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Prospects For Supercommittee Debt Deal Look Dim

Time is short for the congressional supercommittee to find $1.2 trillion in deficit reductions, but the prospects of a deal are dim.

Several committee members hit the airwaves to say why the panel is on the verge of failure. Democrats insist the problem is Republicans' steadfast unwillingness to raise taxes on the wealthy. While Republicans, including Pennsylvania Sen. Pat Toomey, say Democrats aren't willing to make serious cuts to Medicare and Medicaid.

"On the other side, there is an insistence that we have a $1 trillion tax increase," he said on CBS' Face the Nation. "There was an unwillingness to cut any kind of spending at all unless there was a huge tax increase."

Democratic Sen. Patty Murray of Washington countered that view on CNN's State of the Union.

"The wealthiest of Americans, those who earn over a million dollars every year, have to share too and that line in the sand, we haven't seen any Republicans willing to cross yet," she said.

Reality Overtakes Hope

Texas Rep. Jeb Hensarling, the Republican co-chair of the debt supercommittee, offered a glum assessment of prospects for an agreement.

"Nobody wants to give up," he told "Fox News Sunday," but "the reality is to some extent starting to overtake hope."

He said the panel's deadlock "was a failure in not seizing an opportunity."

Panel members said they will be available for further talks Sunday in hopes of a final breakthrough and some last-minute offers on smaller deficit-cutting packages were possible. Also on the agenda is stage managing the group's disbandment.

Republicans are demanding changes in so-called entitlement programs such as Medicare and Medicaid while Democrats are insisting on tax increases on the wealthy.

Competing Plans

Over the past couple of weeks, the two sides have made a variety of offers and counter-offers, starting with a more than $3 trillion plan from Democrats that would have increased tax revenues by $1.3 trillion in exchange for further cuts in agency budgets, a change in the measure used to calculate cost-of-living increases for Social Security beneficiaries, and curbs on the growth of Medicare and Medicaid.

Republicans countered with a $1.5 trillion plan that included a potential breakthrough — $250 billion in higher taxes gleaned as Congress passes a future tax reform measure. The plan was trashed by Democrats, however, who said it would have lowered tax rates for the wealthy too far while eliminating tax breaks that chiefly benefit the middle class.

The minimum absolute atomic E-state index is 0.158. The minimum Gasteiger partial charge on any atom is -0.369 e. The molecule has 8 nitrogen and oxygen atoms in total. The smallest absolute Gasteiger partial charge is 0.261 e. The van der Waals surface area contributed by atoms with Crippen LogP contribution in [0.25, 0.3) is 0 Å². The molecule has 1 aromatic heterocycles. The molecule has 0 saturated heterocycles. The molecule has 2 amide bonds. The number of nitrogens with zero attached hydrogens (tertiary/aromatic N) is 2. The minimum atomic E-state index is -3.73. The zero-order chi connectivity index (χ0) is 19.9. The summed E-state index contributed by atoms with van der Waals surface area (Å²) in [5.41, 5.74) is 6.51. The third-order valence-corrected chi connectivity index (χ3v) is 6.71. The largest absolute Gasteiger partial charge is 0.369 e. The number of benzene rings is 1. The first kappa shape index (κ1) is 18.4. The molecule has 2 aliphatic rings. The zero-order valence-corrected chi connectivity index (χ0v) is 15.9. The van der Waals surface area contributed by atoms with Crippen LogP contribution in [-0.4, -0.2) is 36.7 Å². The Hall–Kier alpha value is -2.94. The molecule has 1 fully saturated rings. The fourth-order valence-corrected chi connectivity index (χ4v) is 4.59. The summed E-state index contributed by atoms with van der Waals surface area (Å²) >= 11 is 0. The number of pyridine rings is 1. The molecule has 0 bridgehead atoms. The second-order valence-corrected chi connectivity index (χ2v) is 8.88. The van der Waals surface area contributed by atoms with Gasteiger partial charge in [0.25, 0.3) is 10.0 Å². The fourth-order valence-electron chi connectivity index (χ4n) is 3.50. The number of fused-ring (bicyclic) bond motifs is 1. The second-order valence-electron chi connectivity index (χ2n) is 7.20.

Most recently, Republicans forwarded a smaller, face-saving $644 billion offer comprised of $543 billion in spending cuts, fees and other non-tax revenue, as well as $3 billion in revenue from closing a special tax break for corporate purchases of private jets. It also assumed $98 billion in reduced interest costs.

On Saturday, Republicans floated an even smaller, unspecified offer, said a lawmaker directly familiar with the panel's work. It too was rejected. The lawmaker required anonymity because of the secrecy of the talks.

Impact Of Failure

Officials familiar with the offer said it would save the government $121 billion by requiring federal civilian workers to contribute more to their pension plans, shave $23 billion from farm and nutrition programs and generate $15 billion from new auctions of broadcast spectrum to wireless companies.

Democrats said the plan was unbalanced because it included barely any tax revenue.

Failure to reach agreement would trigger automatic across-the-board spending cuts to a wide variety of domestic programs and the Pentagon budget, starting in January of 2013. But both Defense Secretary Leon Panetta and many lawmakers say this automatic sequester would impose devastating cuts at the Pentagon.

"I hope it will be changed," Hensarling said. "Panetta said that cuts of that magnitude would hollow out our national defense."

NPR's Tamara Keith contributed to this report, which includes material from The Associated Press

Copyright 2011 National Public Radio. To see more, visit http://www.npr.org/.

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